• William Brangham:

    Escalate meaning this could turn into a true global pandemic?

  • Lawrence Gostin:

    It could.

    The touchstone is twofold. I mean, one, can we slow it on mainland China? But, two, are there going to be mini-epidemics in other parts of the world? That's what happened with SARS.

    And, right now, we have got so-called human-to-human community transmission. That has nothing to do with travel from China in places like France, the U.K., and Hong Kong. So, we need to watch that carefully.

    If it balloons into an epidemic in those places, we could be having a pandemic quite easily.

  • William Brangham:

    What is it that most concerns you when you look at this and you look at what is being done in China, what is being done elsewhere? What's most troubling to you?

  • Lawrence Gostin:

    I mean, first of all, I mean, I think, looking back, it's very, very clear that there was a lot of transmission going on in China before they actually reported it.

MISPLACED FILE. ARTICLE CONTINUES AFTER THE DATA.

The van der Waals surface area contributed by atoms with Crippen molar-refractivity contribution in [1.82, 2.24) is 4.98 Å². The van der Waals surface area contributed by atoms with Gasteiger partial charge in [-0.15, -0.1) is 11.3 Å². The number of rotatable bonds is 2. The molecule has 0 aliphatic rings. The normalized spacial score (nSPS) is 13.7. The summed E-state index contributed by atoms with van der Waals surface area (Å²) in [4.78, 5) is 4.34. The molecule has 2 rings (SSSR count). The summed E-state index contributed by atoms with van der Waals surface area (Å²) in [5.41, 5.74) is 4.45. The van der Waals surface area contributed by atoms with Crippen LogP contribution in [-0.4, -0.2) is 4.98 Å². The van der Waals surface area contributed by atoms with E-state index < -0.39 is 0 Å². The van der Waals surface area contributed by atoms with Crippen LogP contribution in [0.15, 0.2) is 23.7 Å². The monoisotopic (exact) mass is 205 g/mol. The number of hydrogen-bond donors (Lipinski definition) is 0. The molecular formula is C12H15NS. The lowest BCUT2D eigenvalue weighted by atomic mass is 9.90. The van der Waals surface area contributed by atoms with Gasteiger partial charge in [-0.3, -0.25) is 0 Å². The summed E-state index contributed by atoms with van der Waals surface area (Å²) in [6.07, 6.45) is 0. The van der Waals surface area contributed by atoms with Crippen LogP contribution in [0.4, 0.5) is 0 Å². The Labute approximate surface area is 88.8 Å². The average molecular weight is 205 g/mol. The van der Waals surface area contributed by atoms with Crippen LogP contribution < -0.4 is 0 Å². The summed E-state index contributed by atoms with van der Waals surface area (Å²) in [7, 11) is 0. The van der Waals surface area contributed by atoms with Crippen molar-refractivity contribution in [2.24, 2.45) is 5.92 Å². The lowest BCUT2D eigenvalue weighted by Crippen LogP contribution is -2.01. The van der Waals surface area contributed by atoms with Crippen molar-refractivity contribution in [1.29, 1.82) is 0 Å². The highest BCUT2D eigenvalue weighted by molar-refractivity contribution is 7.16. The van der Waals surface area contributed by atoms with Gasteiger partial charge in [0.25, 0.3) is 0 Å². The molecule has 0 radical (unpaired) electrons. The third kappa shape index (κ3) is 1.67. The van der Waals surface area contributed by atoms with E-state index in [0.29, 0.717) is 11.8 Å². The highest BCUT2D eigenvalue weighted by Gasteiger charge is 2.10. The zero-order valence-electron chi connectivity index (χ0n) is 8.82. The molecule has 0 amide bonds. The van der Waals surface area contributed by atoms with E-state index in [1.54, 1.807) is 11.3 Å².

And some five million people left Wuhan, which is the hot zone of contagion in the country. And so that was the first thing.

    But the other problem is, is that they haven't accepted cooperation and help in a very fulsome way.

  • William Brangham:

    You mean from the WHO, from the CDC.

  • Lawrence Gostin:

    From the WHO, the U.S. CDC and others, who are really experienced in terms of fighting an epidemic. And that's a problem.

    It's many weeks into the epidemic now and, if you look at when it really started, more than a month. And only today an exploratory team from WHO landed in Beijing. It's not going to Wuhan or Hubei province, where it's happening.

    And so we don't know their rules of engagement. Are they going to be able to have independent verification of the data? Will they have access to patients? Will they have genomic sequencing data from various parts of China? Or will China be inscrutable?